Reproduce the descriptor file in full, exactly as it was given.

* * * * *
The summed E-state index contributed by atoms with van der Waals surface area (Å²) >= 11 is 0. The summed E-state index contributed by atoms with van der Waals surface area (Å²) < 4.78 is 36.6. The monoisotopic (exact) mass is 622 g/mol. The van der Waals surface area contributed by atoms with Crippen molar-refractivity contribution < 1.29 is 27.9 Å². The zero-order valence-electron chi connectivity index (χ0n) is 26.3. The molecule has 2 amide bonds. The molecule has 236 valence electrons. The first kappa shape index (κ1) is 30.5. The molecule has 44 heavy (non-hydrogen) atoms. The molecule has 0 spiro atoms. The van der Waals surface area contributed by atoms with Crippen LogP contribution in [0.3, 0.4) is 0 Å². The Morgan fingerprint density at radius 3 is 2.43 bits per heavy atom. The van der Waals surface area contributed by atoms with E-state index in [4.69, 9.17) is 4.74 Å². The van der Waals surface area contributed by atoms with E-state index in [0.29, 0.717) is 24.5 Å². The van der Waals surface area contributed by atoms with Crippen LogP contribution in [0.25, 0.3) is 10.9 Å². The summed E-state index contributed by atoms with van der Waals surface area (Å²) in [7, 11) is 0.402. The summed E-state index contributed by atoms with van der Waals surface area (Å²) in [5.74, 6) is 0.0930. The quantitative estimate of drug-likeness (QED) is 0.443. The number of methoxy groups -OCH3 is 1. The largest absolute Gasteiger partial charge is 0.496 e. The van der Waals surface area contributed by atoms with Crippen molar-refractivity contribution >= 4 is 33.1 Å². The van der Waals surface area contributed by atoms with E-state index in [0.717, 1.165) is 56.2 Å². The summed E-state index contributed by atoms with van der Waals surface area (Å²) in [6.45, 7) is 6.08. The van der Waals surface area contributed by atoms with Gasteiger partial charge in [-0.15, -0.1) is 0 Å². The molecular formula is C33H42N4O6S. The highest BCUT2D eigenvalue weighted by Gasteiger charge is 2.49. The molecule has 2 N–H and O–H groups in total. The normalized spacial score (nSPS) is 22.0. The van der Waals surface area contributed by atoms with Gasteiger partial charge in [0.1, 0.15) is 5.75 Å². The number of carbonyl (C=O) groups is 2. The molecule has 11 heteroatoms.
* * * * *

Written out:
The summed E-state index contributed by atoms with van der Waals surface area (Å²) >= 11 is 0. The summed E-state index contributed by atoms with van der Waals surface area (Å²) < 4.78 is 36.6. The monoisotopic (exact) mass is 622 g/mol. The van der Waals surface area contributed by atoms with Crippen molar-refractivity contribution < 1.29 is 27.9 Å². The zero-order valence-electron chi connectivity index (χ0n) is 26.3. The molecule has 2 amide bonds. The molecule has 236 valence electrons. The first kappa shape index (κ1) is 30.5. The molecule has 44 heavy (non-hydrogen) atoms. The molecule has 0 spiro atoms. The van der Waals surface area contributed by atoms with Crippen LogP contribution in [0.3, 0.4) is 0 Å². The Morgan fingerprint density at radius 3 is 2.43 bits per heavy atom. The van der Waals surface area contributed by atoms with E-state index in [4.69, 9.17) is 4.74 Å². The van der Waals surface area contributed by atoms with E-state index in [0.29, 0.717) is 24.5 Å². The van der Waals surface area contributed by atoms with Crippen LogP contribution in [0.25, 0.3) is 10.9 Å². The summed E-state index contributed by atoms with van der Waals surface area (Å²) in [7, 11) is 0.402. The summed E-state index contributed by atoms with van der Waals surface area (Å²) in [5.74, 6) is 0.0930. The quantitative estimate of drug-likeness (QED) is 0.443. The number of methoxy groups -OCH3 is 1. The largest absolute Gasteiger partial charge is 0.496 e. The van der Waals surface area contributed by atoms with Crippen molar-refractivity contribution >= 4 is 33.1 Å². The van der Waals surface area contributed by atoms with E-state index in [0.717, 1.165) is 56.2 Å². The summed E-state index contributed by atoms with van der Waals surface area (Å²) in [6.45, 7) is 6.08. The van der Waals surface area contributed by atoms with Gasteiger partial charge in [-0.15, -0.1) is 0 Å². The molecular formula is C33H42N4O6S. The highest BCUT2D eigenvalue weighted by Gasteiger charge is 2.49. The molecule has 2 N–H and O–H groups in total. The normalized spacial score (nSPS) is 22.0. The van der Waals surface area contributed by atoms with Gasteiger partial charge in [0.1, 0.15) is 5.75 Å². The number of carbonyl (C=O) groups is 2. The molecule has 11 heteroatoms.